Now that we’ve broken down Costco’s valuation, growth, and momentum profile, we’ll look at how the “smart money” is playing the stock. To do this, we’ll analyze the level of short interest, institutional transactions, and net company insider buying. Historical testing has shown all three metrics to be good predictors of subsequent future returns (see here and here). Costco’s “smart money” breakdown is shown below:

As we can see from the table above, the ‘smart money’ is mostly neutral to bullish on the stock. Company insiders have been selling stock, but nothing serious relative to the averages for its industry group. We have noticed recently that company insiders have been selling their company’s stock across the market, which is a worrying sign given their solid track record of prediction. Insiders know their company better than anybody else, so it’s generally a bad sign when they are all selling at the same time.

Institutions have mostly maintained their positions in the stock, while short interest remains a paltry 1.19% of total float. This is a great sign as it means that the market’s most pessimistic investors don’t see any downside in the company. This level of short interest is about a quarter of the average in its industry group (4.6%), and about a third of the market’s average (3.34%). Overall, there is nothing within the activity of the ‘smart money’ that indicates a bearish sentiment, at least from a relative basis.

E) Conclusions & Summary

Now that we’ve analyzed the numbers, we’ll list and analyze a bunch of different qualitative catalysts that could help propel the company forward in the future.

i) New $4 billion share buyback plan:

We feel this is the most important, as it provides two huge benefits to shareholders. First, buybacks provide a source of stock buying pressure, so investors know that any drastic moves against the stock price will most likely be mitigated by company buying. Second, the $4 billion buyback represents about 6.6% of the current market cap ($64 billion), meaning earnings per share is essentially guaranteed to increase by a solid amount. It also shows that Costco’s management continues to have investor’s best interest at heart. Lastly, there is empirical evidence that strong buybacks lead to abnormally strong future returns.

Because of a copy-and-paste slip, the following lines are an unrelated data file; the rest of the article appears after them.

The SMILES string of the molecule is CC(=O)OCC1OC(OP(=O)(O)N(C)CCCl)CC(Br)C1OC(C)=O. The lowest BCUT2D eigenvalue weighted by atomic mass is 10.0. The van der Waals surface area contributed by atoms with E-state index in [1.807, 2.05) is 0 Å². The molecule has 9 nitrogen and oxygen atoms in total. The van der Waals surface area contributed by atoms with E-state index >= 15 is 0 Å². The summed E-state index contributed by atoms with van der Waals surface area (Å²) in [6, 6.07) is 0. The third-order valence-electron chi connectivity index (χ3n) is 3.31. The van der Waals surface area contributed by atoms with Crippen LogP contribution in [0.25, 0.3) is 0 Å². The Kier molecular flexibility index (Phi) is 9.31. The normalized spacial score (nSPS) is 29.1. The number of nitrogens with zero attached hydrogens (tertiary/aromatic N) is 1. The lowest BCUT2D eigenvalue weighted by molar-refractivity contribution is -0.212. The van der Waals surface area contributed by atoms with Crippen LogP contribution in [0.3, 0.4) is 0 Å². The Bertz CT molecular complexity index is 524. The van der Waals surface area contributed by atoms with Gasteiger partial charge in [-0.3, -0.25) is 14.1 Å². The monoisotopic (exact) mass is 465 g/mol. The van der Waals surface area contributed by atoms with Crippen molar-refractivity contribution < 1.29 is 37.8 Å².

ii) Recent deal with Visa and Citi:

A great, recent Seeking Alpha article by Dallas Salazar explains this new deal in much greater detail. Essentially, this deal means that Costco will pay very low costs on all credit card purchases moving forward. This should lead to increased margins down the road, and potentially upward analyst revisions.

iii) Low store count + high member retention rate:

Costco drives its profits from membership fees rather than from retail volume, which has resulted in an unusually low store count for a company of its size. Currently, they have 474 warehouses across the US while Wal-Mart has 4,540. Clearly, there is room to grow in the United States, at least from a store count basis. Retention rates currently sit around 90%, meaning that the company is in little danger of membership churn

Other catalysts to consider are the companies continued international expansion, such as their recent partnership with Alibaba’s Tmall, and the companies strong growth in online sales (23% YoY last quarter).

With a valuation that isn’t that expensive when compared to the market averages, Costco combines a solid growth and profitability profile with strong price momentum and a number of future catalysts. The ‘smart money’ remains mostly neutral to bullish on the company’s future prospects. Lastly, the company is extremely shareholder friendly and has a five year history of delivering returns to its investors. We are confident that Costco Wholesale Corporation has more long term upside to come, and remain bullish on the stock.